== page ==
Today, she quilts to share who she is, what she believes and to encourage a wider audience to engage with quilts as a artistic medium. The exhibit exemplifies the development of her aesthetic, her passions, her sense of humor and whimsy, and her unique voice in our quilting community. These designs demonstrate how and where Jacquie has found her place as an artist, a daughter, a mother, a friend, a mentor, a citizen, and an ally. She has realized over time and with experience that the most important place to belong is in her own mind and heart. That is where confidence develops, ideas emarge, and a sense of peace is created.

All quilts below were on display at QuiltCon 2024 and are by Jacquie Gering.

you don’t belong here quilt

quilt with words "you don't belong here" detail of geometric quilt

you don’t belong here
74″ x 86″
Artist Statement: But I do, and so do you. Many people feel they don’t belong or are made to feel that they don’t belong. Each of us probably has a story we can share about not belinging. This piece is inspired by a story by friend, Cynthia told me years ago about how she felt in one of our work team meetings. The words come from Virgil Abloh, the creator of the fashion house, ‘Off White’. In his book he expressed how he perceived his place in the fashion industry, “you don’t belong here.” For many of our friends, neighbors, and colleagues not belonging or feeling like “the other” is an everyday experience. There are people in our world who are blatantly discriminatory, but most of us aren’t. Making people feel unwelcome can be subtle and may be part of our everyday being. We are all guilty of microaggressions, “those subtle, often, but not always, unintentional acts of discrimination that can take a toll on someone’s sense of belonging. They are like stealthy ninjas, sneaking into our daily interactions and leaving behind a trail of discomfort and unease. These covert acts can manifest in various ways, such as seemingly innocent comments, backhanded compliments, dismissive words, or gestures, or even assumptions based on stereotypes. They are the ‘paper cuts of discrimination,’ but they add up to create psychological and emotional distress.” (Credit: Kailash Ganesh) ‘you don’t belong here’ is a reminder that each of us has a role to make the world a welcoming place. We need to be self-aware and to recognize that we don’t know what we don’t know, and we will make mistakes. We can start by identifying our act, acknowledging the discomfort we caused, take responsibility for our action, and use that experience as an opportunity to do better.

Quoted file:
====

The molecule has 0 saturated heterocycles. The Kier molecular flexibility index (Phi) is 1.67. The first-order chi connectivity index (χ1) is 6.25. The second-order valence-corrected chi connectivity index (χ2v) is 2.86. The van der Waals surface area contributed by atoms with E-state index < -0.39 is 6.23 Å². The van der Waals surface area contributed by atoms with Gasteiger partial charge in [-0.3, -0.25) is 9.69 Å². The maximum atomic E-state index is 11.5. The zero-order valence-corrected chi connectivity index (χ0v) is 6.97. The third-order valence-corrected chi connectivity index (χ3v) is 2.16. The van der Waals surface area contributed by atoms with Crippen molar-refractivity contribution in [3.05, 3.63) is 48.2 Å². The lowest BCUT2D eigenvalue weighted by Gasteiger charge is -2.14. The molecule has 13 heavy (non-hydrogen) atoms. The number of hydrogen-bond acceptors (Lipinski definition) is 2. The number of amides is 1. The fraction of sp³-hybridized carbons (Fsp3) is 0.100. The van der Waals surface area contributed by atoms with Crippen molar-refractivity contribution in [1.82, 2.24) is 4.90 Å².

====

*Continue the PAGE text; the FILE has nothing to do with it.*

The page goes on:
Techniques: traditional piecing, walking foot quilting

f1 quilt
quilt with black, red, green, and white circles detail of quilt with black, red, green, and white circles

61″ x  61″